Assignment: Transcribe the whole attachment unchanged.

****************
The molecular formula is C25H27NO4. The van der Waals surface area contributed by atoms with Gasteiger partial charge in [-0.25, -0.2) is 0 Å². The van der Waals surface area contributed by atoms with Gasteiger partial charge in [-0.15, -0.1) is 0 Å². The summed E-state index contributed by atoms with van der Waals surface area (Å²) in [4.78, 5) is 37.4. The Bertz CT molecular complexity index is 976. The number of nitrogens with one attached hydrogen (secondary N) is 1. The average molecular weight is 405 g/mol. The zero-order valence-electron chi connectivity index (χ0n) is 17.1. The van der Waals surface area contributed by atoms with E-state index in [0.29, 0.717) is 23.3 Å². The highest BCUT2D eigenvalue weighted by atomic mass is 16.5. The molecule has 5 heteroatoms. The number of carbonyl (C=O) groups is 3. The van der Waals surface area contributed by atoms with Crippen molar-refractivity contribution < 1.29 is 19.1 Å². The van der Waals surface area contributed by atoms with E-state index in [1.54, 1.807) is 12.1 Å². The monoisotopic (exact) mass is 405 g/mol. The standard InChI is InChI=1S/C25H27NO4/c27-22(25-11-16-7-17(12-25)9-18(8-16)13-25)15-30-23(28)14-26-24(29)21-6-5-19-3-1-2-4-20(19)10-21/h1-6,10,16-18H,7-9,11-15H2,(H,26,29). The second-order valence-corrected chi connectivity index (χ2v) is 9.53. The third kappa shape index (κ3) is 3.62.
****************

The molecular formula is C25H27NO4. The van der Waals surface area contributed by atoms with Gasteiger partial charge in [-0.25, -0.2) is 0 Å². The van der Waals surface area contributed by atoms with Gasteiger partial charge in [-0.15, -0.1) is 0 Å². The summed E-state index contributed by atoms with van der Waals surface area (Å²) in [4.78, 5) is 37.4. The Bertz CT molecular complexity index is 976. The number of nitrogens with one attached hydrogen (secondary N) is 1. The average molecular weight is 405 g/mol. The zero-order valence-electron chi connectivity index (χ0n) is 17.1. The van der Waals surface area contributed by atoms with E-state index in [0.29, 0.717) is 23.3 Å². The highest BCUT2D eigenvalue weighted by atomic mass is 16.5. The molecule has 5 heteroatoms. The number of carbonyl (C=O) groups is 3. The van der Waals surface area contributed by atoms with Crippen molar-refractivity contribution < 1.29 is 19.1 Å². The van der Waals surface area contributed by atoms with E-state index in [1.54, 1.807) is 12.1 Å². The monoisotopic (exact) mass is 405 g/mol. The standard InChI is InChI=1S/C25H27NO4/c27-22(25-11-16-7-17(12-25)9-18(8-16)13-25)15-30-23(28)14-26-24(29)21-6-5-19-3-1-2-4-20(19)10-21/h1-6,10,16-18H,7-9,11-15H2,(H,26,29). The second-order valence-corrected chi connectivity index (χ2v) is 9.53. The third kappa shape index (κ3) is 3.62.